I agree with the point here, and al-Gharbi solves the contradiction by saying we should seek all kinds of diversity. I go in the opposite direction: we should not care about diversity at all. In fact, on certain dimensions we should seek intellectual homogeneity. If selecting for those with healthy intellectual habits gets us an elite without racial, gender, geographic, or socioeconomic diversity, so be it. Same with diversity across academic disciplines, given that many or most of them are fake.

If this causes problems because elites end up highly unrepresentative of the population, maybe we can solve this with a quota system, and select leaders from the relevant demographics through the same institutions and standards. A particularly bad solution is to hold up “diversity” as a goal and distort our entire intellectual culture, which in practice means deferring to less intelligent “experts” over smarter generalists, or believing because a position disproportionately appeals to white men we must have a presumption against it.

“Specialization” and “intellectual diversity” go hand-in-hand. Both sound good, and are ultimately rooted in a desire for a more egalitarian intellectual culture. In this view, a PhD in education is just as much of a “doctor” as a Noble Prize winning physicist, and has much more credibility when talking about how to teach children. Not everyone can engage in careful analysis of data in a way that can withstand scrutiny, but lower the standards enough and create enough fields, and a lot of people can be experts. Since people aren’t getting smarter, more experts just means that the average intelligence of those influencing public policy drops, in the same way as it does for the average college graduate as we expand access. Each side in our political debate cares more about who the experts are than whether they make good decisions. Liberals say we need more minorities and women, and as the ascendant populism of the right comes to embrace some of the worst features of the left, we see similar demands for representation of rural whites and Republicans. Whether diversity adds or subtracts from a field or an intellectual community with the addition of more people from any particular group must be decided on a case by case basis.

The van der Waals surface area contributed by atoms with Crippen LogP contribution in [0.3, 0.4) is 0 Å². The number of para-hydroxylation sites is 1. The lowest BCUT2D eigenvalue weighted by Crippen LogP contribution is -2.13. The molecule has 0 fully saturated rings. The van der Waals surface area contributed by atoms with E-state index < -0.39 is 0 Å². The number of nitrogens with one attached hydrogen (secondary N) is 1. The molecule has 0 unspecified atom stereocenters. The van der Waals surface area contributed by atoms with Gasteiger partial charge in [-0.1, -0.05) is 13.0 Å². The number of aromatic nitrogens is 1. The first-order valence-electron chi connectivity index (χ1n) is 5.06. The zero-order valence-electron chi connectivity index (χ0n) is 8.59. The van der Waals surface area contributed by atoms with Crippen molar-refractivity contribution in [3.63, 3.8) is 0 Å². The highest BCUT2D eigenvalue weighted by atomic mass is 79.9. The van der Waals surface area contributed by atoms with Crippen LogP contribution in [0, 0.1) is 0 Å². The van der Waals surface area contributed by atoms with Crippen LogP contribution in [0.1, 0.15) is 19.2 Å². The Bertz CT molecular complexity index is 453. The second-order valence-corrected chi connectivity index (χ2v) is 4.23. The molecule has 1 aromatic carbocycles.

Tolstoy famously wrote “Happy families are all alike; every unhappy family is unhappy in its own way." Intellectual life is a lot like that; insightful people tend to share similar priors and cognitive traits, where those who are wrong are very diverse in their thinking. There are a lot of ways to be wrong about COVID-19. You can be the kind of person who trusts the experts, in which case you’ll be right on vaccines and wrong on masking children. If your strategy is to reject what the experts say, you end up with the opposite problem. One can imagine a thought process steeped in the appeal to nature fallacy, which rejects all medical interventions, or one that is too eager to try any kind of snake oil advertised on social media. If you study the various people and communities that have been led astray during COVID-19, you will find all kinds of interesting combinations of beliefs with their own internal logics.